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I had been planing to make a thread about all of my brake mods I did this year, but the booster delete pics should fit nicely here.

The configuration of the pedal assy does not allow to just remove the booster, and bolt the master to the firewall. there are standoffs to the plate, I built an elaborate spacer.



The spacer turns the standoffs into a solid mount to the firewall, and allowed me to install studs to mount the master.



The whole assy bolts solid to the firewall.



The master bolts securely, and is a bit more solid than the stock power brake setup.



I did have to fab a new pushrod for the setup, as the stock one did not work at all, sorry I did not take any pics, but it was basically I used the stock clevis that hooks to the pedal arm, and a long bolt with the head cut off and contured to fit down into the master cylinder piston.

This is a 91 Miata with 1.8 brakes front, and a hybrid 1.8/sport setup rear (sport calipers on 10" rotors, more on that later) Even with larger pistons all around, and the stock power master, the brakes work fantastic! The pedal effort is not huge, the stroke is not long, and the stopping power is easy to modulate, from a tap to set suspension on a corner, to ohhhhh **** I'm in too deep! I will recommend this conversion to race or street drivers, I am very happy with the results.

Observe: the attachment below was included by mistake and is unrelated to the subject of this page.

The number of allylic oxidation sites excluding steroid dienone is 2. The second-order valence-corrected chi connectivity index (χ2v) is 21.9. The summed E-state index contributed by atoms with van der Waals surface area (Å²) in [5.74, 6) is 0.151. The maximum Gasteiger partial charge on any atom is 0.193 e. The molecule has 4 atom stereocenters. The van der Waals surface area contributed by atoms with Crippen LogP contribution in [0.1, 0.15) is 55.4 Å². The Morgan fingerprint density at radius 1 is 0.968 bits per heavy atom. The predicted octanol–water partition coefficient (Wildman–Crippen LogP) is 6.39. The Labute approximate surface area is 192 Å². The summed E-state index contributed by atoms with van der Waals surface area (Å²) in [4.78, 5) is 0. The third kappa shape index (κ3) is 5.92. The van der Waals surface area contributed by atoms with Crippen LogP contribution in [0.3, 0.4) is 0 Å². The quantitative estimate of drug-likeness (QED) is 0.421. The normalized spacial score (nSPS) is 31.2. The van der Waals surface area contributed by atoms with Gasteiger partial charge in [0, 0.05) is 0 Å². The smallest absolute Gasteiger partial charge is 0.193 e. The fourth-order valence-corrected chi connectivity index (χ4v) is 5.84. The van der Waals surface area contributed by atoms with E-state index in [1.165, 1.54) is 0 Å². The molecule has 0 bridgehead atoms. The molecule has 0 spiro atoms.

Edit: Review of my pics, I see the pushrod is actually in the first pic.
Attached Thumbnails
Brake master cylinder brace, and servo / booster removal-dsc_0689.jpg   Brake master cylinder brace, and servo / booster removal-dsc_0691.jpg   Brake master cylinder brace, and servo / booster removal-dsc_0697.jpg   Brake master cylinder brace, and servo / booster removal-dsc_0698.jpg  
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Old 10-05-2011, 05:30 PM   #10
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I am considering going to larger pistons on the calipers in combination with going Boosterless. I haven’t yet started to calculate what I think it might take. I do have a car now that I have started into a very slow process of building an extreme Autocross XP car which could also be Road Raced in SPO. I plan to go boosterless. Not having to worry about having consistent vacuum in the booster to get consistent braking I consider to be worth it. Especially if you add in a lot of left foot braking, crossing throttle and brake, and blipping throttle on downshifts while braking where the booster will screw with braking response.

Bob
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Old 10-05-2011, 08:17 PM   #11